How to Deal With Chronic Illness and Isolation During the Colder Months

How to Deal With Chronic Illness and Isolation During the Colder Months

In the northern hemisphere, days are becoming shorter and noticeably darker. Winter is coming. I even had my first pumpkin spice latte of the season on Sunday. With such basic taste in hot beverages, you’d think I would be dancing around in a gigantic scarf and jumping into piles of golden leaves.

The truth is I’m dreading the months ahead. I’m in this sorry state for three reasons: my single status, the unsettling pandemic, and my chronic illness.

Facing a triple whammy of sadness, anxiety, and endometriosis.

Being single means going home to just my dog. He isn’t particularly interested in my grocery store musings (“Is coconut oil actually good for me?”) or the thoughts I had on the way home (“Is Harry Styles too young for me?”).

While I’m grateful to be greeted by a manic furball who wags his entire body just for me, the lack of conversation always hits me in the face. Turning my thoughts into words is one way I deal with anxiety.

Maybe I should embrace talking aloud, even when I’m alone. Research shows that speaking to ourselves helps slow down our thoughts, which means processing them at a slower, more conscious pace.

Perhaps the key to navigating the tough winter ahead is having the right attitude. According to health psychologist Kari Leibowitz, there are health benefits in viewing the seasonal change and everything it entails as a challenge — an opportunity to learn and make the right adjustments.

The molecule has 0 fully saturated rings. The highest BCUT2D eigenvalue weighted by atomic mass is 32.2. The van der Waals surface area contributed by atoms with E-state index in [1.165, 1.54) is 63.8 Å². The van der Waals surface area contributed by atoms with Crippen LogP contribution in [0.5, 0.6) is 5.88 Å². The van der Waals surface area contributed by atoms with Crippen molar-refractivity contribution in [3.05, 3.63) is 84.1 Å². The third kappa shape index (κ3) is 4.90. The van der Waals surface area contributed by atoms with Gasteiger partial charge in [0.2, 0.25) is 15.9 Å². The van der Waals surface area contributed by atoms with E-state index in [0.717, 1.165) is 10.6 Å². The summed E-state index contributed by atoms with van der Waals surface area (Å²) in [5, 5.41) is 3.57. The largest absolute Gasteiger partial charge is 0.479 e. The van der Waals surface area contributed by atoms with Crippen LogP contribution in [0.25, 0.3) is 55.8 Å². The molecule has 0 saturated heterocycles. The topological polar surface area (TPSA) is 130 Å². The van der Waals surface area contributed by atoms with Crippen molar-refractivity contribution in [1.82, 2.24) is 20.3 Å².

Life goals by Jarvis: daily naps in the winter sun. (Photo by Jessie Madrigal)

Currently, I am educating myself with challenging books (send me all of Brené Brown’s) and am learning to play the guitar. I’ve read that our brains are similar to muscles: They benefit from occasional “flexing.” Practicing new skills can also improve focus, which is useful when you have a meandering and anxious brain.

My brain is one thing. My irreverent, misbehaving, malfunctioning ovaries are a different matter.

Coping with endometriosis alone is my new, sometimes harrowing, reality.

Any flare-ups or health crises are managed by me, myself, and I. If I can’t move very much, I need to find a way to cover the basics, such as walking my dog and feeding myself.

I have stocked up on my medication to ensure I have enough to get me through the tougher months. If I don’t have the energy to cook, I will order food. If I feel overwhelmed, I will ask my friends to lend me a hand.

I won’t torture myself when I can’t force a smile or wake up in the “right” state of mind. This is the winter to speak up and connect, even if it’s mostly online.

I’ve always seen my endometriosis as a challenge the universe dropped on me, like a cartoon piano. Each flare-up produces shock waves that affect every aspect of my life. When outside circumstances are dire, it is tough not to hide under my duvet and cry myself to sleep.

Yet, there is a reason why one of my catchphrases is “screw you, endometriosis.” Like the many endometriosis patients who read this column, I have bucketloads of resilience. I will not give up this winter.


Note: Endometriosis News is strictly a news and information website about the disease. It does not provide medical advice, diagnosis, or treatment. This content is not intended to be a substitute for professional medical advice, diagnosis, or treatment. Always seek the advice of your physician or other qualified health provider with any questions you may have regarding a medical condition. Never disregard professional medical advice or delay in seeking it because of something you have read on this website. The opinions expressed in this column are not those of Endometriosis News or its parent company, BioNews, and are intended to spark discussion about issues pertaining to endometriosis.